Banded morwong first bred faster, may now disappear
A LAB study shows global warming that increases sea-surface temperatures would make cold-blooded creatures of the sea vulnerable.
A slight increase in temperature may be conducive to growth. Above a certain temperature threshold, the metabolic demands of tissues such as supply of oxygen progressively limit the energy available for growth and the growth rate begins to decline. Anna Ne-uheimer and other researchers from the Commonwealth Scientific and Indu-strial Research Organisation, Australia, studied changes in the growth of the banded morwong, a shallow water fish in the Tasman Sea, one of the fastest warming areas in the southern Pacific Ocean. Just like the growth of a tree can be determined from the rings, the age of a fish can be determined from otoliths, bony structures in the fish’s ear. They can be used to explore the link between temperature and growth rate of the fish in the ocean.
Researchers studied the otoliths and calculated the fish growth between seven and nine years of age. “The number of rings in the lifetime of a fish provides a record of the age and distance between otoliths, can be used to reconstruct the growth rate,” says Neuheimer.
A previous study in the April issue of Proceedings of the National Academy of Sciences, observed a 30 per cent increase in the growth rate of the banded morwong between 1950 and 1990, a period when shallow waters were rapidly warming, including that of the Tasman Sea.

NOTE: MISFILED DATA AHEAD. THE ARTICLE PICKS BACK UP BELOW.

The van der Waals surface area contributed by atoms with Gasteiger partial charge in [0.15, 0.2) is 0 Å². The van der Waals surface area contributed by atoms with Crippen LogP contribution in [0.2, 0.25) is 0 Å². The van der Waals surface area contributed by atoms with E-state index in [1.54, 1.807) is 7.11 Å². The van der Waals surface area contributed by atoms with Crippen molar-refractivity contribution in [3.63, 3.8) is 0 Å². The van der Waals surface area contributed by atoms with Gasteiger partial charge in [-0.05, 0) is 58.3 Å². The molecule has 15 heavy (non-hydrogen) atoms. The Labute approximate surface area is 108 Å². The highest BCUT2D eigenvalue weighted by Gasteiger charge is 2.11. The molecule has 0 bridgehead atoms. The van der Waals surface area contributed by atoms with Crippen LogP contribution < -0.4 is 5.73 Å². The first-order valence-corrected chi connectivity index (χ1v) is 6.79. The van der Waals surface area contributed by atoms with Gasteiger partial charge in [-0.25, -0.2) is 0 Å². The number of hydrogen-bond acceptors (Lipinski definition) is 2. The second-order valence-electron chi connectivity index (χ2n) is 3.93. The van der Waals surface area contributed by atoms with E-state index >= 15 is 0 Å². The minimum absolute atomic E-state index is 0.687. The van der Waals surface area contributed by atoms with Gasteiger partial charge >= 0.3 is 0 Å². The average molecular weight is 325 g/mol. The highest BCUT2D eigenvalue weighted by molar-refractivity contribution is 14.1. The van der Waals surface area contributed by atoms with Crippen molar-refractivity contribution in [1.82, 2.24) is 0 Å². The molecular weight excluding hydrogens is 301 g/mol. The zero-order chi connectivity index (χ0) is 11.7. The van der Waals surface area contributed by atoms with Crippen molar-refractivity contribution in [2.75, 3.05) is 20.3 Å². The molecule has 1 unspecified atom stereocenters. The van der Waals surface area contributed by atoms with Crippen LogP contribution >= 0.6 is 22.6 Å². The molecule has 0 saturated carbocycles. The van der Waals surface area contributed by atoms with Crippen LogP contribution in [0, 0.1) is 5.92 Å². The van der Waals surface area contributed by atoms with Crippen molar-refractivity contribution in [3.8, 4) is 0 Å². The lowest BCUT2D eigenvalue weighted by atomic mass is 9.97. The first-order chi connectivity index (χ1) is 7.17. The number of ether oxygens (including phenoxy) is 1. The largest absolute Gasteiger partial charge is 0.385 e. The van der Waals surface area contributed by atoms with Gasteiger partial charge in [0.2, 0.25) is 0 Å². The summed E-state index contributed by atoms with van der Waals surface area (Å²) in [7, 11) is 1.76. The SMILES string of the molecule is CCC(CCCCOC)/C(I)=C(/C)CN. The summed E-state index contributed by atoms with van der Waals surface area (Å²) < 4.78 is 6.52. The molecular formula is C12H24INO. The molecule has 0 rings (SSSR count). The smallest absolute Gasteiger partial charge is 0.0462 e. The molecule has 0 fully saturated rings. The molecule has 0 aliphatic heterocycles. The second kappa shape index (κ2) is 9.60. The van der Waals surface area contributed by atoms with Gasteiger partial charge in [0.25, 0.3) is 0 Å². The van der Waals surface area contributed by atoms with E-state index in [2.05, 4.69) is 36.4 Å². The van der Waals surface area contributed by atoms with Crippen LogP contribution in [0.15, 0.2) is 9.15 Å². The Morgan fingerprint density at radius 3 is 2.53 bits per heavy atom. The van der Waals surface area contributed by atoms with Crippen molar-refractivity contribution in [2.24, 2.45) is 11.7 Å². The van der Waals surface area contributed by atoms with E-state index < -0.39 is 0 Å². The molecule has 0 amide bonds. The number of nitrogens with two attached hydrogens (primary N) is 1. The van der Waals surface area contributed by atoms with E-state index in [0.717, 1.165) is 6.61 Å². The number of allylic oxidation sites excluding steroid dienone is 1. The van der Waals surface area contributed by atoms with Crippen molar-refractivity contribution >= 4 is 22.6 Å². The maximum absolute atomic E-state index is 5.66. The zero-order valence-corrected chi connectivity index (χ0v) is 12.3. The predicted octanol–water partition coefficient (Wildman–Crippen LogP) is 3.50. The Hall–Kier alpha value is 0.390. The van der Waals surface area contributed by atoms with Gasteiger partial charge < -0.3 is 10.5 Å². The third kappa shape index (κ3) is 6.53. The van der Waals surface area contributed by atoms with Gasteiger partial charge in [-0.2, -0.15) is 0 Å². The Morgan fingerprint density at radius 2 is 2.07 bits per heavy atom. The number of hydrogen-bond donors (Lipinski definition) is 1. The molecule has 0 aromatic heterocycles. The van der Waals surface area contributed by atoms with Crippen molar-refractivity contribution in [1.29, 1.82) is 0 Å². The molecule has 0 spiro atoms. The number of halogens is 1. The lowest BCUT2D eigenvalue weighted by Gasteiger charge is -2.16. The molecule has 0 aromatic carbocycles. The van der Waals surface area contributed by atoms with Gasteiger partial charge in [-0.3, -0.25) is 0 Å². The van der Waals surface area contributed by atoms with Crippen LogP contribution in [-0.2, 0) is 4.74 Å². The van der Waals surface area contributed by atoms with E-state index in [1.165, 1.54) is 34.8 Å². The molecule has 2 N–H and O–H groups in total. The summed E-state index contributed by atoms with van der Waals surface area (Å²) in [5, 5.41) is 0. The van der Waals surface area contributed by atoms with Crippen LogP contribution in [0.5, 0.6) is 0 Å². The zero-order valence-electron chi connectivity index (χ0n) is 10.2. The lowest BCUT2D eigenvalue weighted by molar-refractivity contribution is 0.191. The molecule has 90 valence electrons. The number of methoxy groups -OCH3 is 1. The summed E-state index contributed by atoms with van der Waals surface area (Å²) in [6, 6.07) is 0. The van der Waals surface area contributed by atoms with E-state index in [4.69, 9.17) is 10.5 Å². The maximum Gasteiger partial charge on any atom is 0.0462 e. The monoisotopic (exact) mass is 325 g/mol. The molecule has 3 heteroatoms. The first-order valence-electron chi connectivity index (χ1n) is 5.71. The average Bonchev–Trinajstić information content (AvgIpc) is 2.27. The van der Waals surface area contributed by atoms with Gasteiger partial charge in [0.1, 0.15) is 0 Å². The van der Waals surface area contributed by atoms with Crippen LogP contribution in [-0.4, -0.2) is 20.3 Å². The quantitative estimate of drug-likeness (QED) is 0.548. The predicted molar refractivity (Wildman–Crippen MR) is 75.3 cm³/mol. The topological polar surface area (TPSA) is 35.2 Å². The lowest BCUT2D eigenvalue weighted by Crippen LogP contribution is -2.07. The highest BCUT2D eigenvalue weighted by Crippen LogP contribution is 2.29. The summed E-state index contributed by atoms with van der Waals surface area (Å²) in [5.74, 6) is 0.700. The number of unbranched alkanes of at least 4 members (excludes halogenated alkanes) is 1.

The present study published in the April issue of Nature Climate Change expanded the above analysis to gather data on growth rate changes of the banded morwong at five locations around southern Australia and New Zealand. They gauged the response of growth rate to temperature over 90 years and across the species’ distribution and found that growth rate increased with rising temperatures in the cooler waters off Australia but decreased with rising temperatures off the warmer coast of New Zealand.
“The banded morwong may not be able to survive in the northern parts of its current distribution for long, should warming continue,” says Ronald Thre-sher, co-author of the study. Hans Porter from the Alfred Wegener Institute for Polar and Marine Research, Germany explains, “a mismatch between the demand and supply of oxygen to tissues restricts fish’s tolerance to thermal extremes.”
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